Spotted lanternfly nymphs have been found in York County, Pennsylvania, but it’s not yet clear if the pest has become established there.
USDA technicians made the determination on Tuesday after someone called in a tip. A multiday canvass for more lanternflies was still going on Wednesday, said Shannon Powers, spokeswoman for the state Ag Department.
The lanternfly is an invasive Asian insect that ruins grape plants, and has the potential to damage many other plant species.
The survey came to light on Tuesday when a York Daily Record reporter encountered a USDA technician looking for lanternflies.
But this was not the first time lanternflies have been found in York, or in neighboring Adams County, the hotbed of Pennsylvania’s fruit production.
An April 4 map from the New York State Integrated Pest Management Program shows that isolated lanternflies have been found across the Mid-Atlantic and southern New England, including 11 counties in eastern and central Pennsylvania.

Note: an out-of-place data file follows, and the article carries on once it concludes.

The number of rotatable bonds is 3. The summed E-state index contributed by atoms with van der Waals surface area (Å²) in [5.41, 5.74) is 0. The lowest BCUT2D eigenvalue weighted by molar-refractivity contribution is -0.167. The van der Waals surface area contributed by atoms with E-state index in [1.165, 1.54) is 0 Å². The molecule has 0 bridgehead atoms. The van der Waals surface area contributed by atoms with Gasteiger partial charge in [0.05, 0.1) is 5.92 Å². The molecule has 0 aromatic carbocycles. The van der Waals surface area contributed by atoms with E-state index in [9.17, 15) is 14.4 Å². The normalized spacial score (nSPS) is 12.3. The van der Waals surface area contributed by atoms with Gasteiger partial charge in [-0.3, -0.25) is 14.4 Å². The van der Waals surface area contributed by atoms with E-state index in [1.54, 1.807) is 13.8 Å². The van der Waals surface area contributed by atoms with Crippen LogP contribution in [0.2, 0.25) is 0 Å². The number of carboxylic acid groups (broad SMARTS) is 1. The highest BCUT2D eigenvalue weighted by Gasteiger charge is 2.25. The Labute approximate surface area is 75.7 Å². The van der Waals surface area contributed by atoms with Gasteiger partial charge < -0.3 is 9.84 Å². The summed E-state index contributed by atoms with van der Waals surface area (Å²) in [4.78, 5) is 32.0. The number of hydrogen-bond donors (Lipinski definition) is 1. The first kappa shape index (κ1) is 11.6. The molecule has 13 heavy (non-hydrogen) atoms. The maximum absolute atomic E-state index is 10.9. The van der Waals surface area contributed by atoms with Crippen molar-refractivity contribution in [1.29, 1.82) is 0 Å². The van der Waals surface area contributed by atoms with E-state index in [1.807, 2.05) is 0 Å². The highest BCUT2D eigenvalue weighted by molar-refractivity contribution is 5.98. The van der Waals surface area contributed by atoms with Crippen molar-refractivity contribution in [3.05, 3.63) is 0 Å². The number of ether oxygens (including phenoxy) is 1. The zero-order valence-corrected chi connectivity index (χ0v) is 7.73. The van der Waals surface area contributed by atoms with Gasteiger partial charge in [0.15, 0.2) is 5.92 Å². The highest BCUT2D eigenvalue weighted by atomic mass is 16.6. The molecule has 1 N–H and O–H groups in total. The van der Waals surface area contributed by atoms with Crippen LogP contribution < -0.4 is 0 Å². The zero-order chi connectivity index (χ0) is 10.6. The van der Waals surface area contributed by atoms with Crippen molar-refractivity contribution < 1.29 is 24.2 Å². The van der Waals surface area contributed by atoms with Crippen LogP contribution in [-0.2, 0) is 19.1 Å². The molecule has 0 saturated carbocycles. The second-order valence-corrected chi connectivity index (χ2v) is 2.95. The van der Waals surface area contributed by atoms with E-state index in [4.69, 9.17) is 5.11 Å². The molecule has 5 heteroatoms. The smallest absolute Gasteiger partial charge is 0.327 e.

Another 14 counties in southeast Pennsylvania with established lanternfly populations form a quarantine zone.
Businesses in these counties are subject to restrictions on the movement of vehicles and goods that could harbor hitchhiking lanternflies.
New Jersey, Delaware and Virginia also have small areas with established populations.
York County borders Lancaster and Dauphin counties, which are both under quarantine, but it’s too soon to say whether the recent sighting could lead to an expansion of the zone, Powers said.